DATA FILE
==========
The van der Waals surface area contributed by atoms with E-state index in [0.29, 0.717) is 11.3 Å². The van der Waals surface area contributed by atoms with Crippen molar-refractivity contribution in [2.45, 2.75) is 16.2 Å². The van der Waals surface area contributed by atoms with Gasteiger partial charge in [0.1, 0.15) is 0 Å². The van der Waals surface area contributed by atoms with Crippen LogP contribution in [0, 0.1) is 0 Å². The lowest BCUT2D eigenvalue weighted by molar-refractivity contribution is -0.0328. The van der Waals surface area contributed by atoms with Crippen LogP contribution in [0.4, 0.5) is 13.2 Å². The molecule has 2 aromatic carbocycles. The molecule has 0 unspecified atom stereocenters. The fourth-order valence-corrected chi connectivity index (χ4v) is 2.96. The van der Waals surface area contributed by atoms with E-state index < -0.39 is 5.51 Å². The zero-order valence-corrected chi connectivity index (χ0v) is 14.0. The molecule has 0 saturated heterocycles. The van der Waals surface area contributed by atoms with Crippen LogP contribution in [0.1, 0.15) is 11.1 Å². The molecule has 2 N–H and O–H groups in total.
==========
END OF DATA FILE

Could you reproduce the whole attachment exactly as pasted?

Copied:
The van der Waals surface area contributed by atoms with E-state index in [0.29, 0.717) is 11.3 Å². The van der Waals surface area contributed by atoms with Crippen molar-refractivity contribution in [2.45, 2.75) is 16.2 Å². The van der Waals surface area contributed by atoms with Gasteiger partial charge in [0.1, 0.15) is 0 Å². The van der Waals surface area contributed by atoms with Crippen LogP contribution in [0, 0.1) is 0 Å². The lowest BCUT2D eigenvalue weighted by molar-refractivity contribution is -0.0328. The van der Waals surface area contributed by atoms with Crippen LogP contribution in [0.4, 0.5) is 13.2 Å². The molecule has 2 aromatic carbocycles. The molecule has 0 unspecified atom stereocenters. The fourth-order valence-corrected chi connectivity index (χ4v) is 2.96. The van der Waals surface area contributed by atoms with E-state index < -0.39 is 5.51 Å². The zero-order valence-corrected chi connectivity index (χ0v) is 14.0. The molecule has 0 saturated heterocycles. The van der Waals surface area contributed by atoms with Crippen LogP contribution in [0.1, 0.15) is 11.1 Å². The molecule has 2 N–H and O–H groups in total.